THE drawings of a young artist went viral after he “thanked” his exam board for a lower than expected mark in art and design.
Sean Robertson from Aberdeen posted a message on Twitter to the Scottish Qualifications Authority (SQA), including some of his drawings (right). He was unhappy with the grade and wrote a sarcastic message: “Cheers for the C in art”.
Sean’s disappointment was at the start of a growing protest that led to the SQA being told on Tuesday to issue new grades.
The exam board first sent grades to more than 130,000 teenagers last week. It was a results day with a difference because the exams had been cancelled because of the coronavirus. Marks were based on mock exams, coursework and what teachers thought was the right grade. But the SQA changed around 125,000 grades estimated by teachers, after looking at how schools had performed in earlier years.
It turned out this meant that pupils in the poorest areas of Scotland had their grades marked down by more than twice that of students living in the wealthiest parts of the country.
Sean told First News: “I understand marking exams that didn’t happen must be hard but that’s why our teachers gave them predicted grades, hence why everyone’s so confused about why they decided to play around with it themselves.”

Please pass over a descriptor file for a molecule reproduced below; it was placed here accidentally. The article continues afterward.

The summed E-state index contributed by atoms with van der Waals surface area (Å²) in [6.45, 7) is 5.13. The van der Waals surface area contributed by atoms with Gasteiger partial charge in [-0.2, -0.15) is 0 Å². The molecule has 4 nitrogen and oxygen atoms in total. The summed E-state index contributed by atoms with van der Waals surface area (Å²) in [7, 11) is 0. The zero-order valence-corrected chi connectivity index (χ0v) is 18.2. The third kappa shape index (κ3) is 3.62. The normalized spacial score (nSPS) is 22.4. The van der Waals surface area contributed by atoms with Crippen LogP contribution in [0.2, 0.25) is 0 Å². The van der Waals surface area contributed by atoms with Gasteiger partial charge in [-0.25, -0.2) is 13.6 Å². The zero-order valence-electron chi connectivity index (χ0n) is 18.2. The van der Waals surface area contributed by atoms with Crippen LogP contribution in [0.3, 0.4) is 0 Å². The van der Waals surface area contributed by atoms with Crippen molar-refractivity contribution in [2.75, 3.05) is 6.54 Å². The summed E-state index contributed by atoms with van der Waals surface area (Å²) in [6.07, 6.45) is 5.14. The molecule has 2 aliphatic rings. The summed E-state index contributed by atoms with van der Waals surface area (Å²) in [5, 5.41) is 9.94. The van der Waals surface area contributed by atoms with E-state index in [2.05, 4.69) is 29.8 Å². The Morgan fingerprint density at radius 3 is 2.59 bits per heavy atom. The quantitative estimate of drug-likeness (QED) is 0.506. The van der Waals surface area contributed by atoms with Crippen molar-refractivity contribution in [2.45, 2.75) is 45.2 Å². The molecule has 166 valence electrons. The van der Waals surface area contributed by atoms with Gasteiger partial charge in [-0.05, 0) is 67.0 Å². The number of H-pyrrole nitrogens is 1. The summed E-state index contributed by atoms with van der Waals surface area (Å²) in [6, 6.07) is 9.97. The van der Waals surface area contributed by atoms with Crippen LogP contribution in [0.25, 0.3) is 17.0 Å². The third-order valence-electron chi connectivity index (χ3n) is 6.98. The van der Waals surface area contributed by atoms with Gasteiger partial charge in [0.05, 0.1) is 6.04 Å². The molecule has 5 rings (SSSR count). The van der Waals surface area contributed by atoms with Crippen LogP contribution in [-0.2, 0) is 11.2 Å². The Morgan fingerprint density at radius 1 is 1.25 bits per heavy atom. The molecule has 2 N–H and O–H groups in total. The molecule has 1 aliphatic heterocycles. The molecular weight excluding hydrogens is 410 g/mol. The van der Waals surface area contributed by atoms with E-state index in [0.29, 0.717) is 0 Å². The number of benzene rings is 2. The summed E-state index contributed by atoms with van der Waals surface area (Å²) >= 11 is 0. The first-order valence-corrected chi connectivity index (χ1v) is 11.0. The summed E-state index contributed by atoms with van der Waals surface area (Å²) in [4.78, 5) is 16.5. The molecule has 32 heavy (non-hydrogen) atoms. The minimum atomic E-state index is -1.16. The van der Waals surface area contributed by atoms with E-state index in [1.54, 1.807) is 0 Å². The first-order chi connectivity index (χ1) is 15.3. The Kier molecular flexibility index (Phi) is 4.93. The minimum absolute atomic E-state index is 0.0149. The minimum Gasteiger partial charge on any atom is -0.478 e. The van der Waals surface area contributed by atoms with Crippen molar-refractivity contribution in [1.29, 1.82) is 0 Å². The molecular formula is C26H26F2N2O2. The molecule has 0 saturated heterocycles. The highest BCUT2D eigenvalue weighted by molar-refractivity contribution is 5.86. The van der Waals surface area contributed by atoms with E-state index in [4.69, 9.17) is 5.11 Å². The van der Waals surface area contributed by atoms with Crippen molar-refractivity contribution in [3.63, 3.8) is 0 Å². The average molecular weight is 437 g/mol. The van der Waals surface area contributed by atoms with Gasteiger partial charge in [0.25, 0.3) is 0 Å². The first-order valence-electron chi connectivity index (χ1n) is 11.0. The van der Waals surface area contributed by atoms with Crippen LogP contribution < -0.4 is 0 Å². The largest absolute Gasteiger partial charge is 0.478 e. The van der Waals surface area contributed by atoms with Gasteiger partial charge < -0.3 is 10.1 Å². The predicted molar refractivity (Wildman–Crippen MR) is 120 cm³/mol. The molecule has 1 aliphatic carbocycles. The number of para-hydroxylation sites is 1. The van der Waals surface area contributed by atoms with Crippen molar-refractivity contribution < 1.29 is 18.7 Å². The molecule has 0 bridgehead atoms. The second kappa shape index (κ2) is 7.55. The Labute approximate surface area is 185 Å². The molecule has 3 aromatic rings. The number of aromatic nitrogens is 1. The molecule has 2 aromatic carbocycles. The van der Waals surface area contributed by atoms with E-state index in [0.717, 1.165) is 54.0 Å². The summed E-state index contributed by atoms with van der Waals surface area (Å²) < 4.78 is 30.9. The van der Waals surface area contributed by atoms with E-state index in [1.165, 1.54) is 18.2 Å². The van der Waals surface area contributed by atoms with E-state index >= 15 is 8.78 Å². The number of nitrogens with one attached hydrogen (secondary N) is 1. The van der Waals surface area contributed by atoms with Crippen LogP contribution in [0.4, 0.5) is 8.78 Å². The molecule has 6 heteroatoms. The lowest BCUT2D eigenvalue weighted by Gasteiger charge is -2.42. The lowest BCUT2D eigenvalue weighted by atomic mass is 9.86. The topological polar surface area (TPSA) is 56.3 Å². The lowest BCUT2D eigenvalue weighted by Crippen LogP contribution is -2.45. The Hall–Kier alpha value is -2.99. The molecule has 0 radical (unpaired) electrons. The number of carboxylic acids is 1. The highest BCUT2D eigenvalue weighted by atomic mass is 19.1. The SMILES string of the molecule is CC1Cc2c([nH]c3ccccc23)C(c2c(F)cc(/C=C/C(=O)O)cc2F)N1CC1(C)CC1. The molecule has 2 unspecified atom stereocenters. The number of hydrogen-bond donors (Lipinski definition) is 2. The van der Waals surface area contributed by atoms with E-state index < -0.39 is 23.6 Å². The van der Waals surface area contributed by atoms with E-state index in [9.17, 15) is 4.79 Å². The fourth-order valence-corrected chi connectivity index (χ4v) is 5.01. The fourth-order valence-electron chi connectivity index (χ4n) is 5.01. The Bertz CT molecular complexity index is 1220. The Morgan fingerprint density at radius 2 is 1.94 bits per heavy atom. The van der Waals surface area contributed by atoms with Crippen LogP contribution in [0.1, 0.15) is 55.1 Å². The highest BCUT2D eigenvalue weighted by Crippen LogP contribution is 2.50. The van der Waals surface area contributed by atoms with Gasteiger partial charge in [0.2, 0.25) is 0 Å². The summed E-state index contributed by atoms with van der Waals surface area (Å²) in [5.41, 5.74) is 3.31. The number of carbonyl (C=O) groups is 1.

Sean and other students were listened to by John Swinney, Scotland’s Deputy First Minister and Education Secretary. He said sorry and that he understood why it had “left a feeling of unfairness in the minds of young people”.
He confirmed that all downgraded awards would be withdrawn and that he had told the SQA to issue new grades based only on teacher estimates.
Sean, 18, was given the “C” in his art Higher, a Scottish exam equivalent to A levels. As First News went to press, he was waiting to hear what his new grade would be.
Meanwhile, in England, Wales and Northern Ireland, hundreds of thousands of students were expecting their A level and BTEC results yesterday (Thursday). And, next Thursday (20 August), the GCSE marks are due to be announced. As there were no exams, the grades are being decided in much the same way as in Scotland.